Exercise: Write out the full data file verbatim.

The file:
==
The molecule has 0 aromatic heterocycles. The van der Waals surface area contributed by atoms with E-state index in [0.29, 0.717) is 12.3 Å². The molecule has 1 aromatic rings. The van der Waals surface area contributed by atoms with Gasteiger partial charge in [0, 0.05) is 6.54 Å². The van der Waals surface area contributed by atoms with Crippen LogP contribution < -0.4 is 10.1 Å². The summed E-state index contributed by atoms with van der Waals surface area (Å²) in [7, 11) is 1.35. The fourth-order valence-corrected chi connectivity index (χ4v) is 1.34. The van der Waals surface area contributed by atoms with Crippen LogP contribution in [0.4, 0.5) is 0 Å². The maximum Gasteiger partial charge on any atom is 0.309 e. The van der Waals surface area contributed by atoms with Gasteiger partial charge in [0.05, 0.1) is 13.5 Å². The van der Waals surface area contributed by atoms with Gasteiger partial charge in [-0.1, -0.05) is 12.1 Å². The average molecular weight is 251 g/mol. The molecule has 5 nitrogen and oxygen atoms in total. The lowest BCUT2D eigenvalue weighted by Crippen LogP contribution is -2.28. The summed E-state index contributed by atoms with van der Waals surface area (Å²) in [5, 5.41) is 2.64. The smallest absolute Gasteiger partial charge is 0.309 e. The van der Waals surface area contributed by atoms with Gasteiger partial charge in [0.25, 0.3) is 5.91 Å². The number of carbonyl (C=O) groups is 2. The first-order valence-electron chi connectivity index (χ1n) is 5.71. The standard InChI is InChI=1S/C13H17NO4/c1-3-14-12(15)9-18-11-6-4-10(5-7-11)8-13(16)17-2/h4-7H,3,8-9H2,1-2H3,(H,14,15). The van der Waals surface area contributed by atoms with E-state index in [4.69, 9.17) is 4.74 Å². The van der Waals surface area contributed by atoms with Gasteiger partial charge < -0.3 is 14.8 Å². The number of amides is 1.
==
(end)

The molecule has 0 aromatic heterocycles. The van der Waals surface area contributed by atoms with E-state index in [0.29, 0.717) is 12.3 Å². The molecule has 1 aromatic rings. The van der Waals surface area contributed by atoms with Gasteiger partial charge in [0, 0.05) is 6.54 Å². The van der Waals surface area contributed by atoms with Crippen LogP contribution < -0.4 is 10.1 Å². The summed E-state index contributed by atoms with van der Waals surface area (Å²) in [7, 11) is 1.35. The fourth-order valence-corrected chi connectivity index (χ4v) is 1.34. The van der Waals surface area contributed by atoms with Crippen LogP contribution in [0.4, 0.5) is 0 Å². The maximum Gasteiger partial charge on any atom is 0.309 e. The van der Waals surface area contributed by atoms with Gasteiger partial charge in [0.05, 0.1) is 13.5 Å². The van der Waals surface area contributed by atoms with Gasteiger partial charge in [-0.1, -0.05) is 12.1 Å². The average molecular weight is 251 g/mol. The molecule has 5 nitrogen and oxygen atoms in total. The lowest BCUT2D eigenvalue weighted by Crippen LogP contribution is -2.28. The summed E-state index contributed by atoms with van der Waals surface area (Å²) in [5, 5.41) is 2.64. The smallest absolute Gasteiger partial charge is 0.309 e. The van der Waals surface area contributed by atoms with Gasteiger partial charge in [0.25, 0.3) is 5.91 Å². The number of carbonyl (C=O) groups is 2. The first-order valence-electron chi connectivity index (χ1n) is 5.71. The standard InChI is InChI=1S/C13H17NO4/c1-3-14-12(15)9-18-11-6-4-10(5-7-11)8-13(16)17-2/h4-7H,3,8-9H2,1-2H3,(H,14,15). The van der Waals surface area contributed by atoms with E-state index in [4.69, 9.17) is 4.74 Å². The van der Waals surface area contributed by atoms with Gasteiger partial charge < -0.3 is 14.8 Å². The number of amides is 1.